My friend Mayer Vishner, whose community garden plot I help out with, joked that the Freegans’ slogan should be “give a man a meal and you feed him for a day, but teach him to dumpster dive and your feed him for life.” Freegans, you see, make a political statement by trolling the world’s trash cans for food. Last week, I went out on a garbage tour of my neighborhood with a spokesperson for New York Freegans, Madeleine Nelson.
According to the United Nations, fully one-third of man-made
greenhouses gases come from agriculture. Meanwhile, according to a University of Arizona study,
half of the food produced in the USA
goes to waste. Do the math and you see that a half of a third means that one-sixth—that’s sixteen percent—of our greenhouse gases come from making food that never gets eaten. Part of the reasons the Freegans do what they do is to point out that waste.
But also, according to the Freegan philosophy:
“To live in harmony with other beings and our planet, we need to go beyond ‘responsible shopping.’ We must simplify our lives, DECREASE consumption, and thus shrink our economic needs. In so doing, we limit the time that we must devote to waged labor, and regain control of our time, the most precious commodity in our lives. By recovering goods instead of buying them and questioning the need for the products marketed to us in the first place, freegans curtail our need to finance exploitation from our product purchase using funds from jobs where we either are exploited or exploit others.”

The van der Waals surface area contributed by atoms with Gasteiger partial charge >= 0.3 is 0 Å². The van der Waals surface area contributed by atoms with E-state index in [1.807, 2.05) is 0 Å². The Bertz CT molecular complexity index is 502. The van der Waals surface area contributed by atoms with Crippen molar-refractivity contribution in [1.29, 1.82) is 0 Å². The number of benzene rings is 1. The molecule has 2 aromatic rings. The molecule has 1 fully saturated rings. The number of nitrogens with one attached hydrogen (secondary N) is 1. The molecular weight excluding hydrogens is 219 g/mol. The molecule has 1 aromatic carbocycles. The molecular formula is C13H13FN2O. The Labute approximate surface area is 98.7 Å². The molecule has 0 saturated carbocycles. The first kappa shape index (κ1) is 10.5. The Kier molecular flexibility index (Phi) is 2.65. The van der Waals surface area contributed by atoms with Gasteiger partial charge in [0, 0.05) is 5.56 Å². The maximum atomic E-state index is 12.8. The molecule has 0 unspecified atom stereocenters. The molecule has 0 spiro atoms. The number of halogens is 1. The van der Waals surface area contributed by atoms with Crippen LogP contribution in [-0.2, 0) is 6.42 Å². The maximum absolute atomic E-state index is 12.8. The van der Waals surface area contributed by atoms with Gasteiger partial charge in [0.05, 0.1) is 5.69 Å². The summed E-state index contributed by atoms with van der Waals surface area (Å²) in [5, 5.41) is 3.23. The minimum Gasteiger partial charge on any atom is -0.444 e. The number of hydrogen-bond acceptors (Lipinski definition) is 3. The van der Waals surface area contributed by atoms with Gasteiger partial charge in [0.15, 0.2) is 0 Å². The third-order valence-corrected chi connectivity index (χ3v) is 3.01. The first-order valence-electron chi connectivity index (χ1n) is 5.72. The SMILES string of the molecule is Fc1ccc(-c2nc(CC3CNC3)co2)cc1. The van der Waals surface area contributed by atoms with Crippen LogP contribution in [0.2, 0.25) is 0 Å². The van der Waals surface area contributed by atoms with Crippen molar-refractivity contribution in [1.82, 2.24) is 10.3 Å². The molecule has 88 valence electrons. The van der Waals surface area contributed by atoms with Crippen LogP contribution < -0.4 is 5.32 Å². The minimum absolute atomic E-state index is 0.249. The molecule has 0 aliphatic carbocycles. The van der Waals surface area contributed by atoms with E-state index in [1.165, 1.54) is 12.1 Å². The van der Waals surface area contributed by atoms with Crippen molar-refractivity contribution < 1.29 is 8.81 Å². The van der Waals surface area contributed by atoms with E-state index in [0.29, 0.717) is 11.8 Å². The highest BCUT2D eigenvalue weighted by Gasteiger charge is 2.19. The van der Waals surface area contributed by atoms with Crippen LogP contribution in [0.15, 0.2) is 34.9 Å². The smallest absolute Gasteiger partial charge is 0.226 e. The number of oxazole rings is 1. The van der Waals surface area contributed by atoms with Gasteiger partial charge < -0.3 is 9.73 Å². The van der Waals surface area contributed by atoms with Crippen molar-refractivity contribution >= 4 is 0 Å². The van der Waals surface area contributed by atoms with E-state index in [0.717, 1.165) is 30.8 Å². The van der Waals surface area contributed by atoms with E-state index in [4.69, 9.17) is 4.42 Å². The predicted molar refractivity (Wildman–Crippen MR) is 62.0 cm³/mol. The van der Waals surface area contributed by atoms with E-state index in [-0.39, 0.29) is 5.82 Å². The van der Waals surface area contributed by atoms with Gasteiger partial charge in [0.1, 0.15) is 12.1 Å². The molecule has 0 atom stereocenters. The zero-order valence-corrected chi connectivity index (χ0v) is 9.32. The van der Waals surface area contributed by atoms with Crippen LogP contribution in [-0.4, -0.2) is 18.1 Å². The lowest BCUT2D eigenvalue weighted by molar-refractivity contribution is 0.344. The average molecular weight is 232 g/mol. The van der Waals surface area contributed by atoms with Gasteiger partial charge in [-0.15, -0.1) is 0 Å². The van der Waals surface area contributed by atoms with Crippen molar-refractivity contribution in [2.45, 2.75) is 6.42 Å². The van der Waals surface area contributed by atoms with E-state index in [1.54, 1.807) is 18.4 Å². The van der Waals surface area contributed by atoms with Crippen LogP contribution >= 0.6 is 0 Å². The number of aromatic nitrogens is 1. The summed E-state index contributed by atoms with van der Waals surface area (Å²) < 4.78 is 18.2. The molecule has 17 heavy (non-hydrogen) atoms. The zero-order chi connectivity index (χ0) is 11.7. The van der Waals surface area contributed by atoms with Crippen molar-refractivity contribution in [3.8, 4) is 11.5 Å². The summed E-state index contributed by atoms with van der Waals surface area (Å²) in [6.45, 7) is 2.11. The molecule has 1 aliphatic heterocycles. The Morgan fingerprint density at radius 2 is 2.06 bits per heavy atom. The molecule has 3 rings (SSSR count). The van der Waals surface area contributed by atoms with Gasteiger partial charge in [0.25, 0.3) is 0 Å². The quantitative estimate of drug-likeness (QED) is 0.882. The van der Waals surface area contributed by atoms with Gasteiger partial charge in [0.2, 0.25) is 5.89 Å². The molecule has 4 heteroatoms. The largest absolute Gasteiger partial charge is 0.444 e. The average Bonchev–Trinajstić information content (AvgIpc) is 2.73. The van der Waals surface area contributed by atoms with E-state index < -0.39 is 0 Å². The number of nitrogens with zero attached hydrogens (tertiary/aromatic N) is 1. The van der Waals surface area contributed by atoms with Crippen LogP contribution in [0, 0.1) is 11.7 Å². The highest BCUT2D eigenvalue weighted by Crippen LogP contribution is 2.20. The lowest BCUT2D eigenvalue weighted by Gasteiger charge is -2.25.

So, I went out with Madeleine at 9:30 one night, when the food stores in the neighborhood had put out the garbage for the next day’s collection. I went with complete interest in Madeleine’s Freegan ways and total determination that I absolutely would not let a morsel of trash food pass my lips. But within five minutes of the tour starting, we had found a garbage bag outside Pain Quotidien on 8th Street containing nothing but bread and pain au chocolat.
Even my friend Justin, who was along for the ride, found himself chowing down on the French pastries. Before long we were outside the Food Emporium eating organic bananas too. Plus I brought a bag of bagels home for breakfast.
Think about it. People are hungry and half our food ends up in the waste stream. According to Madeleine, some food stores deliberately taint the food they throw out so no one can eat it. She mentioned a famous clothing store that put dozens of bags of clothes out for garbage collection, but not before slashing each item to make them unwearable. That’s the bad news.
The good news is that, with a little more efficiency and consciousness of waste, there are ways we could treat the planet better without hardly even trying.
Photo courtesy of Freegan.info
Colin Beavan (that's me!) is now leading a conversation about finding a happy, helpful life at Colinbeavan.com. If you want to know how people are breaking out and and finding authentic, meaningful lives that help our world, check it out the blog here and sign up to join the conversation here.